TRACEY DAVIES: Bank bonuses screw the planet
Standard Bank’s climate policy is more than just hypocrisy; it shows financial institutions pay only lip service to climate goals
Have you ever been at a hospital smoking area and been shocked to see a patient in a wheelchair, hooked up to drips and an oxygen machine, puffing away at a cigarette?
In the context of climate change, that patient is the planet — and our banks are lighting the cigarette.
Saturday December 12 was the fifth anniversary of the signing of the Paris climate agreement, when almost every country committed to take urgent action to keep global warming well below 2°C — above pre-industrial levels —and to pursue efforts to limit the temperature increase to 1.5°C.
Just two days before this anniversary, 18 global NGOs released a report titled "Five Years Lost: How Finance is Blowing the Paris Carbon Budget".
That report details how just 12 fossil fuel projects, now planned or under development, will use up three-quarters of the earth’s total remaining carbon budget if we are to have a 66% probability of limiting global warming.
If global banks were serious about their commitment to the goals of the Paris agreement — and all say they support it — these projects would have no hope of getting off the ground. And yet, all have financiers lining up to provide the capital.
And these are only the biggest planned projects. There are hundreds more, each of which would further increase the amount of carbon pumped into the atmosphere. All are being planned despite global scientific consensus that if we are to stand any chance of reaching the 1.5°C target, global greenhouse gas emissions must fall by 7.6% every year between now and 2030.
In 2020, due to pandemic-related lockdowns and travel bans, global emissions dropped — but by only about 7%. In other words, we need to achieve pandemic-like levels of emission reductions every year for the next decade.
One of the three objectives of the Paris agreement is to make finance flows compatible with the transition to a low-carbon economy. So, if you’re a bank that claims to support the Paris goals, you’d be setting ambitious targets for rapidly and responsibly phasing out funding to existing fossil fuel projects and excluding finance for new ones.
But in the banking world, it seems you can simultaneously support the Paris goals and plan to expand fossil fuel funding hugely.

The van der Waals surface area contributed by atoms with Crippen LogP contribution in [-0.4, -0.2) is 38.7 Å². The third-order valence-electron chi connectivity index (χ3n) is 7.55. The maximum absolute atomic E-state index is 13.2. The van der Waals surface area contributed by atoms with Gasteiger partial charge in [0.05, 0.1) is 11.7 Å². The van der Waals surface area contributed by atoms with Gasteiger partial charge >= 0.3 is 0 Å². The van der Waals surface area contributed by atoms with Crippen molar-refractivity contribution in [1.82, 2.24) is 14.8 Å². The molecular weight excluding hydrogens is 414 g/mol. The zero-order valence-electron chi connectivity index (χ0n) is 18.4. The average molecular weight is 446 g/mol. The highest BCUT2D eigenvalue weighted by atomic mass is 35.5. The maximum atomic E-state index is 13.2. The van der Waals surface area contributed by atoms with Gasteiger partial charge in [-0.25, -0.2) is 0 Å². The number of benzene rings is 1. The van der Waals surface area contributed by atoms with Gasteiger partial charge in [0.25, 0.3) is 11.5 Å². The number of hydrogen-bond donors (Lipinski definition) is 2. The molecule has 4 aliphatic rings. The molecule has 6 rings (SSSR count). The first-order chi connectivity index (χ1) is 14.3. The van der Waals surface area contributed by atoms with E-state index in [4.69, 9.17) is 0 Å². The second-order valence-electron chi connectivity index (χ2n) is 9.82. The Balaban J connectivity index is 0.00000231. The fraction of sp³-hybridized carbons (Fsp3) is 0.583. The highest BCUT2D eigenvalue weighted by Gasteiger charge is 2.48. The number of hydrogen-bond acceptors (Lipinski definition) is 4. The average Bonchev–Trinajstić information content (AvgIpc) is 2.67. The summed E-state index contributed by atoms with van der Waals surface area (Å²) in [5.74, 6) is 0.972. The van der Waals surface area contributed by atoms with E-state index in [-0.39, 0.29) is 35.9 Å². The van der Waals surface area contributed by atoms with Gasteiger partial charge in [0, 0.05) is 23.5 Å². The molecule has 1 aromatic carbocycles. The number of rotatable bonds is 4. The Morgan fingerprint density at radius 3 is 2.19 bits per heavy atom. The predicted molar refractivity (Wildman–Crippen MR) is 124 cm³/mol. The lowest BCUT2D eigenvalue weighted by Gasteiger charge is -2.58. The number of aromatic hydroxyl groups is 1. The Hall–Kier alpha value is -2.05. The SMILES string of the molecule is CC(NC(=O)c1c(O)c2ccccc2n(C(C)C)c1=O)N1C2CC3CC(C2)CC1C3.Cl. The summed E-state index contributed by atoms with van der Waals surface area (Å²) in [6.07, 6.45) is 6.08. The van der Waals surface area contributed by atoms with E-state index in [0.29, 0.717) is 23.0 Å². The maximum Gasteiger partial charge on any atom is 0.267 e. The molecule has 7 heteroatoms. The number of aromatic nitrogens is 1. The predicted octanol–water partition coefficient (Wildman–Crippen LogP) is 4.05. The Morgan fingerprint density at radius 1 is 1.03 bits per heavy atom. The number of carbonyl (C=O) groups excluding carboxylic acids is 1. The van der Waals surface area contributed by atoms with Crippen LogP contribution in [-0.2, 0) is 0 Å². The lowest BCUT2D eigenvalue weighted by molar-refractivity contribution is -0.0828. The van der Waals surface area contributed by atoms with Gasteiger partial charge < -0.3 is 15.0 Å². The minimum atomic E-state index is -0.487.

Just 12 fossil fuel projects now planned or under development will use three-quarters of the earth’s total remaining carbon budget if we are to have a 66% probability of limiting global warming
Most of the banks financing the projects that are highlighted in the "Five Years Lost" report, like JPMorgan Chase, BNP Paribas, Barclays and HSBC, have made what they claim to be "Paris-aligned" pledges.
Standard Bank provides Africa’s most extreme example of this cognitive dissonance on climate action.
On the same day the "Five Years Lost" report was launched, Standard Bank released its fossil fuels financing policy. The bank states, predictably, that it supports the Paris agreement — then sets out why this means it must, as a responsible bank, committed to "driving Africa’s growth", continue to fund fossil fuel projects, in particular oil and gas, across the continent for the foreseeable future.
It is surely no coincidence that the Industrial & Commercial Bank of China, which has provided $24.7bn in fossil fuel financing since 2016, owns 20% of Standard Bank.
Like other local banks, Standard Bank claims that new fossil fuels are key to helping Africa become energy secure and free from poverty. But given the continent’s history of fossil fuel-related devastation and the resource curse, it is unlikely that anyone genuinely believes this.
It’s also a particularly cynical assertion when much of the oil and gas extraction planned for Africa is destined for export.
Large-scale, decentralised renewable energy is now far cheaper than developing fossil fuels. If banks really cared about Africa, surely financing least-cost energy options would be a no-brainer for them?
The reality is that fossil fuel projects are big, complicated and expensive. And from a financing point of view, the bigger and more expensive, the better.
Short-term remuneration — not the wellbeing of the planet — is the incentive for the bankers making these decisions.
But if governments, investors and customers don’t put an end to this climate hypocrisy, these bankers, acting on these incentives, will determine the planet’s future.
*Davies is director of Just Share
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